The Baltimore Symphony Orchestra Presents An All-American Program, November 10 & 13
Baritone William Sharp to perform Copland's "Old American Songs"
Baltimore, Md. (October 12, 2011) - An avid champion of American music, Music Director Marin Alsop leads the Baltimore Symphony Orchestra in a night of American classics on Thursday, November 10, 2011 at 8 p.m. and Sunday, November 13 at 3 p.m. at the Joseph Meyerhoff Symphony Hall. In this concert, baritone William Sharp - whose performances have been credited as "insightful" by the Baltimore Sun - returns to the Meyerhoff to perform Copland's Old American Songs. The program will also include Edward Collins' Tragic Overture and Gershwin's An American in Paris. See below for complete program details.
Copland, a pioneer in modern American music, is famous for his distinctive and highly appealing "American" sound, emerging through the simple melodies of Appalachian Spring and the Old American Songs. And although his music is identified with the rural U.S. and the American west, Copland grew up in New York and never in his lifetime did he take up the call of western expansion. Nonetheless, Appalachian Spring vividly portrays the American frontier through such elements as sparseness and simplicity, plain harmonies and open intervals, and fiddle rhythms and Shaker dance tunes. In addition, the BSO and critically acclaimed soloist William Sharp will be performing the orchestrated arrangements of Old American Songs, including folk tunes such as Simple Gifts, At the River and Ching-a-Ring Chaw.
Also on the program, Marin Alsop introduces the romantic sounds of the early 20th-century composer Edward Collins. Perhaps one of the lesser-known American composers, during the span of his career he produced ten major orchestral works, including the Tragic Overture.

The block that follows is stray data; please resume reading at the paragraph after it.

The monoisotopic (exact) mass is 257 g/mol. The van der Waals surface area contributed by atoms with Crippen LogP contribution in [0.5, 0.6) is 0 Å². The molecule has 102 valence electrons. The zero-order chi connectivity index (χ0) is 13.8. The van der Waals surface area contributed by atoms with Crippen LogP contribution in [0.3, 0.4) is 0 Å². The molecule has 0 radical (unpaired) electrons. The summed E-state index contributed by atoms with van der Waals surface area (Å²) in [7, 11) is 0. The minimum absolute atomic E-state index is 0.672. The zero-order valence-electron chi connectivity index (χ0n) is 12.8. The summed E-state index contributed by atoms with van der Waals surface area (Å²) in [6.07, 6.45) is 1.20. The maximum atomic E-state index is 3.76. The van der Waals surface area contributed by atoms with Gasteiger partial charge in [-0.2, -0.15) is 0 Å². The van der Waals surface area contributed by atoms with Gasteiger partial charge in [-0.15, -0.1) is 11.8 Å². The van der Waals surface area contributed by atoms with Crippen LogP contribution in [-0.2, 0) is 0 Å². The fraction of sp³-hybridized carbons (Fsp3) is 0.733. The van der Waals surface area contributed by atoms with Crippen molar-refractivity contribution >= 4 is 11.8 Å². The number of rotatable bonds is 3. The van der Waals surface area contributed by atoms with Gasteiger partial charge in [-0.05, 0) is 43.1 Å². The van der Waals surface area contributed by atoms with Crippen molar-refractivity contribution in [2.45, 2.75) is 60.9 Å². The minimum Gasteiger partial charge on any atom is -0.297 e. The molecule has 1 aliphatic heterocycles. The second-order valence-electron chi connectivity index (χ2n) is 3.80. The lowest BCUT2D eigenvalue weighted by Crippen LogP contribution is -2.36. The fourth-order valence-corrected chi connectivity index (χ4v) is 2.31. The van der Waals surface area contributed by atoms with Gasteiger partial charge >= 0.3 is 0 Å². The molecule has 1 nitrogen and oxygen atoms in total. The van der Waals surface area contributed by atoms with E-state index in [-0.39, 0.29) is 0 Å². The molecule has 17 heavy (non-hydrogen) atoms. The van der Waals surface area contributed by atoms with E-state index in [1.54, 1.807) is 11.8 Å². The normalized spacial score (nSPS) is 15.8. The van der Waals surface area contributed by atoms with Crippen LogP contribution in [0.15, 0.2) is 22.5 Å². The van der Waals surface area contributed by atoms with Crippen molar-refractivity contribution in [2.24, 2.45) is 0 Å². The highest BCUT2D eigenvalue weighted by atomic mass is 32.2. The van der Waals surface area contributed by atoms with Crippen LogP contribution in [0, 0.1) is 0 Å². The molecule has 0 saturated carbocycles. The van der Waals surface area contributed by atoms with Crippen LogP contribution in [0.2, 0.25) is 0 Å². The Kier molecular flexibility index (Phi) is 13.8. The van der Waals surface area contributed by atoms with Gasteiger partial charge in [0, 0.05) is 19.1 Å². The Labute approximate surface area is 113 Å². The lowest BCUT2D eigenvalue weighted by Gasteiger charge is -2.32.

The concert ends in sassy style and infectious jazz rhythms with the orchestral showpiece An American in Paris, by the quintessential All-American composer George Gershwin. In speaking of the piece, Gershwin offered advice for audience members saying, "My purpose here is to portray the impressions of an American visitor in Paris as he strolls around the city….The rhapsody is programmatic only in a general, impressionistic way, so that the listener can read into the music such episodes as his imagination pictures for him."
Marin Alsop, conductor
Hailed as one of the world's leading conductors for her artistic vision and commitment to accessibility in classical music, Marin Alsop made history with her appointment as the 12th music director of the Baltimore Symphony Orchestra. With her inaugural concerts in September 2007, she became the first woman to head a major American orchestra. She also holds the title of conductor emeritus at the Bournemouth Symphony in the United Kingdom, where she served as the principal conductor from 2002-2008, and is music director of the Cabrillo Festival of Contemporary Music in California.
In 2005, Ms. Alsop was named a MacArthur Fellow, the first conductor ever to receive this prestigious award. In 2007, she was honored with a European Women of Achievement Award, in 2008 she was inducted as a fellow into the American Academy of Arts and Sciences and in 2009 Musical America named her "Conductor of the Year." In November 2010, she was inducted into the Classical Music Hall of Fame. In February 2011, Marin Alsop was named the music director of the Orquestra Sinfônica do estado de São Paulo (OSESP), or the São Paulo State Symphony Orchestra, effective for the 2012 season. Ms. Alsop was named to Guardian's Top 100 Women list in March 2011. This spring Marin Alsop was named an Artist in Residence at the Southbank Centre in London, England.